In pursuing the leader’s advocated direction, the leader has needs that are met in some meaningful way as well.  Thus, the foundation of leadership is that mutual benefit is naturally derived for both the leader and the follower. In essence, leader and follower are serving one another.

Clearly, a manager is in a hugely attractive position to provide leadership because of their designated authority to direct.  If the advocated direction is seen to provide meaningful value to the employee, then following can occur naturally, and there is mutual benefit derived by both parties.  But for that to happen, the manager must be reaching out to employees and get them engaged and aligned with the direction. When this occurs, then indeed a manager can be a leader and, in the process, unleash inspired motivation from employees because the direction aligns with their higher-level needs.

Some may argue that leadership is not about “we” but rather about strictly serving the other person.  This is not really a discussion about leadership as leaders have followers.  Serving may or may not lead to following. There are many ways to get others to follow you.  One of the strongest is to develop them, get them engaged and guide them in the pursuit of their personal purpose.  In the case of managers, developing employees is a key responsibility.  A centerpiece of people development is serving, coaching, guiding, and mentoring others.

Think Value Propositions

What Greenleaf advocates is core to being a leader.  The leader must understand the needs of people in order to provide a direction that will meaningfully fulfill their needs through value propositions. Leaders dedicate themselves to fulfilling value propositions.

For a leader and followers plus managers and employees, mutual benefit for me is the leader serves by providing a value proposition that is meaningful to followers (employees in the case of a business owner). Likewise, the follower or one can correspondingly think of employee should provide a value proposition to the leader/manager to create mutual benefit.

Still, the manager and hopefully leader has other stakeholders.  There are many stakeholders that must be considered in a business enterprise including investors/banks, the relevant community, and so forth.    It is not simply the employees accountable to the manager even though they are crucial to success.  Practically there are tradeoffs in vision, goals, and directions for the various constituencies. Thus, the reality is more complex than simply one on one relationships of manager and employee.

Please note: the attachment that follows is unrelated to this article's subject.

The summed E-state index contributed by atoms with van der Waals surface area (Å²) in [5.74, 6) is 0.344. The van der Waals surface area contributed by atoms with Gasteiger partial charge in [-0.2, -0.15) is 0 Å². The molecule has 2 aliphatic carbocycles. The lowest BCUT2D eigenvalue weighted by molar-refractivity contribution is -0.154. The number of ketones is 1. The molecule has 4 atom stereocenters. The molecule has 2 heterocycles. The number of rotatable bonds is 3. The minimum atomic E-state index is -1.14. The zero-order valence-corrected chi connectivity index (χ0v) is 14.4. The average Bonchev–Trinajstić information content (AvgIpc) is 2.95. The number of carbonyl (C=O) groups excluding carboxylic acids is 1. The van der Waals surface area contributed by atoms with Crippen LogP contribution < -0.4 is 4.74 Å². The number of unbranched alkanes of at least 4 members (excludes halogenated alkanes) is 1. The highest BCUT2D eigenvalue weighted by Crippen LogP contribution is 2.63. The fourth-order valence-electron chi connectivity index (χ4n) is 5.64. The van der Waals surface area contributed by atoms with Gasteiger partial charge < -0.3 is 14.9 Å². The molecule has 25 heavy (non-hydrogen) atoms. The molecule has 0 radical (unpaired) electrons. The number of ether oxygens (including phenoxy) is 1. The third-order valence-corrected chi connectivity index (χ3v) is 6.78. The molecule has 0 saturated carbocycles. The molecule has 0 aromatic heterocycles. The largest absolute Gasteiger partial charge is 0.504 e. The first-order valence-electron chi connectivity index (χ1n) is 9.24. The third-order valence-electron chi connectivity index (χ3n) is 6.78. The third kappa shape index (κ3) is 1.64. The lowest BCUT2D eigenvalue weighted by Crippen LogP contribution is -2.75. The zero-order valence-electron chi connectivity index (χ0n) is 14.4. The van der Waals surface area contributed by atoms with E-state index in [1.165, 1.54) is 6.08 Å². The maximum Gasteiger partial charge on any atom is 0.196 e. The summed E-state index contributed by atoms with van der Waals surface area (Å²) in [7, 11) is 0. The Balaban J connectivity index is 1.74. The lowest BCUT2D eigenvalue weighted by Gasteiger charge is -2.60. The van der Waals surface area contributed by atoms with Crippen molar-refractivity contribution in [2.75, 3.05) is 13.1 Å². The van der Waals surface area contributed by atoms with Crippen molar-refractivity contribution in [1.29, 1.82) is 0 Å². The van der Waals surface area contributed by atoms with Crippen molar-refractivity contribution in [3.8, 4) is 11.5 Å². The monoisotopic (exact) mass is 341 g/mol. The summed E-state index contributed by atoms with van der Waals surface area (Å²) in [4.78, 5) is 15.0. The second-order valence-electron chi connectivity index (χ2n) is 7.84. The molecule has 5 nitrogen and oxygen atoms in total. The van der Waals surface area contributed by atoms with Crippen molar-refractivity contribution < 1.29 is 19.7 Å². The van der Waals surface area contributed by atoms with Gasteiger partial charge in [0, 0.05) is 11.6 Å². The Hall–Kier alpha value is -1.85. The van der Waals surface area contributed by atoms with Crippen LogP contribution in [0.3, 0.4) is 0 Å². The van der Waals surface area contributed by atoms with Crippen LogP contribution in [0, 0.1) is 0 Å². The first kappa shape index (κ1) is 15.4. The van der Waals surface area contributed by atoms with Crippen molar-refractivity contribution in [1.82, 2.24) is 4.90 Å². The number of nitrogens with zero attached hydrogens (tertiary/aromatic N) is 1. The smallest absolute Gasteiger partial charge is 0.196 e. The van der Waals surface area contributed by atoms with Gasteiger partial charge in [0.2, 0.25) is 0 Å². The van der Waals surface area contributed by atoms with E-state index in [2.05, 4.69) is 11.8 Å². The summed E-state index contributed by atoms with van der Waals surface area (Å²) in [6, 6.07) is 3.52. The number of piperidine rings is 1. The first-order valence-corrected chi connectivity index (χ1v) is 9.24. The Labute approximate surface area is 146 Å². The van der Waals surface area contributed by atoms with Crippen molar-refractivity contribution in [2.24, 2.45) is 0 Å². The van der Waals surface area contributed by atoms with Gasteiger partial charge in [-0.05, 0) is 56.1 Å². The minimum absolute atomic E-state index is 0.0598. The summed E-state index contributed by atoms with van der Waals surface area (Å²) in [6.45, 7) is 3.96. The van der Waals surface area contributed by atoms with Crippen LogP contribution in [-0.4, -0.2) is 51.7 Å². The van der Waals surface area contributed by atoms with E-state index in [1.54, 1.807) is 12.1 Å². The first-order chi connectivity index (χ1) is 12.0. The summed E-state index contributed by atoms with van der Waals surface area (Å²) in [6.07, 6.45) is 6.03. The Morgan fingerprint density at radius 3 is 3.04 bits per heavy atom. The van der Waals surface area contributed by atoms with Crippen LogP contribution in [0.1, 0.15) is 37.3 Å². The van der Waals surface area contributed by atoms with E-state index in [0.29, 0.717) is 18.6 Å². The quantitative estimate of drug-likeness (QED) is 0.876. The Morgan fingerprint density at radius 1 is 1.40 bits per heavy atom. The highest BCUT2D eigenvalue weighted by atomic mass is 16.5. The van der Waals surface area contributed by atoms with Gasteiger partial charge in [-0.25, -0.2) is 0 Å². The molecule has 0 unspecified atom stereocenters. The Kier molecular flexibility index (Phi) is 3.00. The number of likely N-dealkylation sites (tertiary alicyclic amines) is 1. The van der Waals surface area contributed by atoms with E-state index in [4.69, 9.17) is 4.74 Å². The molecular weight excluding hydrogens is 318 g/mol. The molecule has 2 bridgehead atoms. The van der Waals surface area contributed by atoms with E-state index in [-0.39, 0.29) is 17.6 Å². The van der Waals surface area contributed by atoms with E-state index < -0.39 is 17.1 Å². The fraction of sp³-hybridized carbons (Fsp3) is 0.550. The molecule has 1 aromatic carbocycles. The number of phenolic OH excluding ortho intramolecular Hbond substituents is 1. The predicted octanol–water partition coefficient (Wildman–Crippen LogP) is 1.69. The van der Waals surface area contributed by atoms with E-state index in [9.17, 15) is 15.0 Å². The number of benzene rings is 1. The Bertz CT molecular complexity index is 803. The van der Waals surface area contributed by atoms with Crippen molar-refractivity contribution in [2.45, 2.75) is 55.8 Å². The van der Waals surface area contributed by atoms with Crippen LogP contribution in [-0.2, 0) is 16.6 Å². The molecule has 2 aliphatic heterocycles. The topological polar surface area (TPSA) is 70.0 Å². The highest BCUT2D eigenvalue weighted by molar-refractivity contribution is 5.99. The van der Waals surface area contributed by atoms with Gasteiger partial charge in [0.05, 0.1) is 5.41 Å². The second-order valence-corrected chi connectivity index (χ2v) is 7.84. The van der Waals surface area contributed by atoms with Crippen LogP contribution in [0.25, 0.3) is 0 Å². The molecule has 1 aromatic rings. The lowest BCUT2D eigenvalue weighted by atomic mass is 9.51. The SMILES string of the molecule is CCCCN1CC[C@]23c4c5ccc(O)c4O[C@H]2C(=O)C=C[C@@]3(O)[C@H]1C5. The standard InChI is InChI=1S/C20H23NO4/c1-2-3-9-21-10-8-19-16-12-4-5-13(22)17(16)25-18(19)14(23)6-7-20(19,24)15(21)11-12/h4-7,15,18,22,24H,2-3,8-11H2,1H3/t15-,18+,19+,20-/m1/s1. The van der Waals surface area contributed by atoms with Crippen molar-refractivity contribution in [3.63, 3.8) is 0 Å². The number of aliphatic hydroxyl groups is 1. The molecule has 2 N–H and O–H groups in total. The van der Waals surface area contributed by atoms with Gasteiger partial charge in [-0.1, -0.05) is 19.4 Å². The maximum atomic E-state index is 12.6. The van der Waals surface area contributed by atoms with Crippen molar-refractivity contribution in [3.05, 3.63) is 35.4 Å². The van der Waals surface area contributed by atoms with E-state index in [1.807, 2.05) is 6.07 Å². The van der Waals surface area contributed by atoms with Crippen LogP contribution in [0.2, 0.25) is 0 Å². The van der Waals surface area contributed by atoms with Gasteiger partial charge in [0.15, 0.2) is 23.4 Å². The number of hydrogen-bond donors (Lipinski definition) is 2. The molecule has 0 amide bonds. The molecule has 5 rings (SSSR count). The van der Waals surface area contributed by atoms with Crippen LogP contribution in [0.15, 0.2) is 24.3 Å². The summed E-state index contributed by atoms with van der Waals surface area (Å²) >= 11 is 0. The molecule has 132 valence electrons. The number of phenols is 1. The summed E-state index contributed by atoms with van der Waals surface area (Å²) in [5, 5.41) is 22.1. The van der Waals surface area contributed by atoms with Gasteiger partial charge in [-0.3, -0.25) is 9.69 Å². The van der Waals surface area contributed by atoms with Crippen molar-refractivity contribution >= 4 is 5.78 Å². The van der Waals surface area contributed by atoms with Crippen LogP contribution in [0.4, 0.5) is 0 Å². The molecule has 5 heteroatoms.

In serving to fulfill other’s needs, the manager/leader’s needs will also come into play which leads to the centerpiece of achieving mutual benefit.  Mutual benefit lends itself to adaptability depending on the situation with various people shifting in and out of the leadership role (not managerial role) as appropriate depending on their relative strengths, capabilities, and foresight.

Think Teamwork

Thus, there is mutual support serving one another to achieve the greatest benefit for all.  This is the nature of teamwork and collaboration.  Leadership is very much like a team sport where everyone wins.  In Greenleaf’s essay the leader’s role is much more static with less dynamism than required in our fast paced always changing world today.

Without this concept of mutual benefit and its derivative teamwork, people in managerial roles find it challenging to pursue only a servant leader mentality.  For example, companies stay in business because they provide a meaningful value proposition to their targeted customers.  In that respect, successful companies serve the customer just as leaders serve their followers.

Servant seems Demeaning

The term servant can get in the way as well for managers even though there are interesting philosophical underpinnings in Greenleaf’s essay. No one needs to be a true “servant” to a master. The humbleness and will to serve are terrific traits of leaders. Tom Collins found this in his book Good to Great: Why some Companies Make the Leap and Others Don’t. But for many the term servant seems demeaning.